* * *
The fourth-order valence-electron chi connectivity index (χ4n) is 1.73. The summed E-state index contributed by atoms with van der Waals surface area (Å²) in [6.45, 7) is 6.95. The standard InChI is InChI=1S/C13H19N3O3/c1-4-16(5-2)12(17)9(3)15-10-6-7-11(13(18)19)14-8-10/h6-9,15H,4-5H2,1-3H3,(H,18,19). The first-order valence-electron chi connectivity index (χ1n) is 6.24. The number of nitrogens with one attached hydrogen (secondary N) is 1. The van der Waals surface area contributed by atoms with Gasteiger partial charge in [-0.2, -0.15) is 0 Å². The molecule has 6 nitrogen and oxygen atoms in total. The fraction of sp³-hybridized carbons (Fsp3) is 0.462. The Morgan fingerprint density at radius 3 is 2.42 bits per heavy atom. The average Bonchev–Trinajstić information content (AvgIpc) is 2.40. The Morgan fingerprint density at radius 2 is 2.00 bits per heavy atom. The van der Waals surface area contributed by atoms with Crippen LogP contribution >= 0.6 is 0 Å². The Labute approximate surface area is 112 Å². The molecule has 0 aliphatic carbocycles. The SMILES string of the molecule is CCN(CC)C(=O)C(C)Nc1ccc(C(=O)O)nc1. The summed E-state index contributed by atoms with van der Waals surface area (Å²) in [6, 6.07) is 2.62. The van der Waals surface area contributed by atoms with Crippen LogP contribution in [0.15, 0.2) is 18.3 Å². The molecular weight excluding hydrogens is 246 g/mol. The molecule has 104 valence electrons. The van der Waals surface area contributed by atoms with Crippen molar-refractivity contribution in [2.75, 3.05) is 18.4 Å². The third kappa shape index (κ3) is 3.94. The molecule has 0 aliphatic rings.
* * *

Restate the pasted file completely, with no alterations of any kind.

The fourth-order valence-electron chi connectivity index (χ4n) is 1.73. The summed E-state index contributed by atoms with van der Waals surface area (Å²) in [6.45, 7) is 6.95. The standard InChI is InChI=1S/C13H19N3O3/c1-4-16(5-2)12(17)9(3)15-10-6-7-11(13(18)19)14-8-10/h6-9,15H,4-5H2,1-3H3,(H,18,19). The first-order valence-electron chi connectivity index (χ1n) is 6.24. The number of nitrogens with one attached hydrogen (secondary N) is 1. The van der Waals surface area contributed by atoms with Gasteiger partial charge in [-0.2, -0.15) is 0 Å². The molecule has 6 nitrogen and oxygen atoms in total. The fraction of sp³-hybridized carbons (Fsp3) is 0.462. The Morgan fingerprint density at radius 3 is 2.42 bits per heavy atom. The average Bonchev–Trinajstić information content (AvgIpc) is 2.40. The Morgan fingerprint density at radius 2 is 2.00 bits per heavy atom. The van der Waals surface area contributed by atoms with Crippen LogP contribution >= 0.6 is 0 Å². The Labute approximate surface area is 112 Å². The molecule has 0 aliphatic carbocycles. The SMILES string of the molecule is CCN(CC)C(=O)C(C)Nc1ccc(C(=O)O)nc1. The summed E-state index contributed by atoms with van der Waals surface area (Å²) in [6, 6.07) is 2.62. The van der Waals surface area contributed by atoms with Crippen LogP contribution in [0.15, 0.2) is 18.3 Å². The molecular weight excluding hydrogens is 246 g/mol. The molecule has 104 valence electrons. The van der Waals surface area contributed by atoms with Crippen molar-refractivity contribution in [2.75, 3.05) is 18.4 Å². The third kappa shape index (κ3) is 3.94. The molecule has 0 aliphatic rings.